Smith Teaching & Learning Grant Paper

January 2022

A requirement for all Architecture and Construction Management majors at WSU (Washington State University) is to take a two-semester course entitled Building Science I & II, CST_M 332 and CST_M 333, respectively. In these courses, fundamental topics are taught and discussed in hopes that the students will utilize the knowledge learned in their future careers. However, lecture formats alone do not suffice when it comes to truly understanding the complexities of mechanical, electrical, and plumbing (MEP) systems in buildings. Oftentimes, students require hands-on experiences, field trips, and in-depth projects to fully grasp these intricate concepts. The goals of this research were, first, if the methods of delivery for this course were successful in encouraging student learning and understanding of these critical topics. Secondly, if creating transformative learning and research experiences for both undergraduate students and K-12 students was a successful strategy to advance educational goals and course learning objectives within two programs in the School of Design and Construction (SDC).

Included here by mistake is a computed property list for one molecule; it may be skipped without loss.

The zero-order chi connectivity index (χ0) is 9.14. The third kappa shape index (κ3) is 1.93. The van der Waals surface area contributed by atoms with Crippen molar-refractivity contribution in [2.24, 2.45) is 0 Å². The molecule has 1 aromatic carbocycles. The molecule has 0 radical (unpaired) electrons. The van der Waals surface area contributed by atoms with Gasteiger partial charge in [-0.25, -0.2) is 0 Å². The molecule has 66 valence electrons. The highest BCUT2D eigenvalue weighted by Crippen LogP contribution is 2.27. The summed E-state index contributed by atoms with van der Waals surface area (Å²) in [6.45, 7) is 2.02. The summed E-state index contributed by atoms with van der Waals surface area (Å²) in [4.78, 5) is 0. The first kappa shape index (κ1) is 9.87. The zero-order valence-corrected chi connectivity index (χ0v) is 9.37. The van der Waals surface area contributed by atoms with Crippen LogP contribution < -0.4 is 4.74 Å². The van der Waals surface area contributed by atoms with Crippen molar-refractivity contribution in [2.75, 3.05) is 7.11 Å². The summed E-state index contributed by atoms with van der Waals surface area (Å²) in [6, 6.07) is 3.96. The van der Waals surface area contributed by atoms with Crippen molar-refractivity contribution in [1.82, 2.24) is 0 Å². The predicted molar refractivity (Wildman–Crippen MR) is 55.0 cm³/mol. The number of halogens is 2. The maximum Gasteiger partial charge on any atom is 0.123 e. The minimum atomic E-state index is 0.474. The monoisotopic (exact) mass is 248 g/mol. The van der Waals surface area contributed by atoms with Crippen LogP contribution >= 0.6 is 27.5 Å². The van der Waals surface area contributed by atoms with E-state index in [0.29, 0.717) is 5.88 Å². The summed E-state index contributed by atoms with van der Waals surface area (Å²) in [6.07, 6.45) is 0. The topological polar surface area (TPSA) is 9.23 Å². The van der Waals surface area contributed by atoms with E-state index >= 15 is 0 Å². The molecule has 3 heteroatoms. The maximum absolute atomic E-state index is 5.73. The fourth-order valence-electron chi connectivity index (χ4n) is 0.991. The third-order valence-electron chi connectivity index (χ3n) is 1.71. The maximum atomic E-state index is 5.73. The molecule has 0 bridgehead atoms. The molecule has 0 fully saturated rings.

The key objectives of the proposal are to (1) (2) develop a robust research experience for undergraduate students in the construction management and architecture disciplines, and (3) engage undergraduate students in community outreach and K-12 teaching.

To achieve these objectives, the PI further developed a robust research project that spanned across two semesters (since the students take the courses sequentially), which leveraged research and outreach to further students’ learning outcomes. Through the development of this two-semester research project, students deepened their understanding of (a) building systems, and (b) STEM fundamentals such as thermodynamics and electricity theory. To create a successful educational and research experience, this project approach specifically leverages three pedagogical theories:

  1. Adult learning,
  2. Experiential learning, and
  3. Learning-by-teaching. (Key components of each are identified in the literature review.)

To comprehensively address these three pedagogical issues, the primary education goal of this proposal was to increase undergraduates’ knowledge of technical building concepts through interdisciplinary research and K-12 outreach and STEM teaching opportunities.

This paper is still in progress but made possible by the Smith Teaching and Learning Grant. Thank you!